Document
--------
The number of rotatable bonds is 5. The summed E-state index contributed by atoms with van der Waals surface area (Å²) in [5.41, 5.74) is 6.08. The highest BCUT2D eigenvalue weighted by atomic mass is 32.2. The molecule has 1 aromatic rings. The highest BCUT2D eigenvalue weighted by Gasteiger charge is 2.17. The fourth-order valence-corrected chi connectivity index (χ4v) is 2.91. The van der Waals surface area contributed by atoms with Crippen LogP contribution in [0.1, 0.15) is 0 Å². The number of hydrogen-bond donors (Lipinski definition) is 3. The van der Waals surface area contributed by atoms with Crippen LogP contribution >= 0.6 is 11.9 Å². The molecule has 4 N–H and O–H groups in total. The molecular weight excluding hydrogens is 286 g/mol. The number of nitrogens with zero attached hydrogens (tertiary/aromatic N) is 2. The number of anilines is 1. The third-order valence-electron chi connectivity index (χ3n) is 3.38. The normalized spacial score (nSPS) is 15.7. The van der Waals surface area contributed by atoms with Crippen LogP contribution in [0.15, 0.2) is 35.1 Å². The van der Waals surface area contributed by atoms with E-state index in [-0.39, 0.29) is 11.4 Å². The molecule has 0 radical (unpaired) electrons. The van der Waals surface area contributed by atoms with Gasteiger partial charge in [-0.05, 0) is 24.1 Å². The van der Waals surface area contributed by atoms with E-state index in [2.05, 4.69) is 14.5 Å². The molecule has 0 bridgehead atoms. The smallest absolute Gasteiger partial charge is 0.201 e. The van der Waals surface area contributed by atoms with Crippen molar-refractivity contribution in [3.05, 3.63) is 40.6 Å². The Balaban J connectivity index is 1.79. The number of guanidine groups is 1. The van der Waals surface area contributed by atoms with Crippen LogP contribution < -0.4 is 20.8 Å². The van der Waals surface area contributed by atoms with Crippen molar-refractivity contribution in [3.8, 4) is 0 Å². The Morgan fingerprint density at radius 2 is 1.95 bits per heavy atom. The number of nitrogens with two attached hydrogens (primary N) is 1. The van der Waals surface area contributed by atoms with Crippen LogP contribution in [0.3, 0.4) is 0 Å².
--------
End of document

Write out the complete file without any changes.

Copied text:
The number of rotatable bonds is 5. The summed E-state index contributed by atoms with van der Waals surface area (Å²) in [5.41, 5.74) is 6.08. The highest BCUT2D eigenvalue weighted by atomic mass is 32.2. The molecule has 1 aromatic rings. The highest BCUT2D eigenvalue weighted by Gasteiger charge is 2.17. The fourth-order valence-corrected chi connectivity index (χ4v) is 2.91. The van der Waals surface area contributed by atoms with Crippen LogP contribution in [0.1, 0.15) is 0 Å². The number of hydrogen-bond donors (Lipinski definition) is 3. The van der Waals surface area contributed by atoms with Crippen LogP contribution >= 0.6 is 11.9 Å². The molecule has 4 N–H and O–H groups in total. The molecular weight excluding hydrogens is 286 g/mol. The number of nitrogens with zero attached hydrogens (tertiary/aromatic N) is 2. The number of anilines is 1. The third-order valence-electron chi connectivity index (χ3n) is 3.38. The normalized spacial score (nSPS) is 15.7. The van der Waals surface area contributed by atoms with Crippen LogP contribution in [0.15, 0.2) is 35.1 Å². The van der Waals surface area contributed by atoms with E-state index in [-0.39, 0.29) is 11.4 Å². The molecule has 0 radical (unpaired) electrons. The van der Waals surface area contributed by atoms with Gasteiger partial charge in [-0.05, 0) is 24.1 Å². The van der Waals surface area contributed by atoms with E-state index in [2.05, 4.69) is 14.5 Å². The molecule has 0 bridgehead atoms. The smallest absolute Gasteiger partial charge is 0.201 e. The van der Waals surface area contributed by atoms with Crippen molar-refractivity contribution in [3.05, 3.63) is 40.6 Å². The Balaban J connectivity index is 1.79. The number of guanidine groups is 1. The van der Waals surface area contributed by atoms with Crippen LogP contribution < -0.4 is 20.8 Å². The van der Waals surface area contributed by atoms with Crippen molar-refractivity contribution in [3.8, 4) is 0 Å². The Morgan fingerprint density at radius 2 is 1.95 bits per heavy atom. The number of nitrogens with two attached hydrogens (primary N) is 1. The van der Waals surface area contributed by atoms with Crippen LogP contribution in [0.3, 0.4) is 0 Å².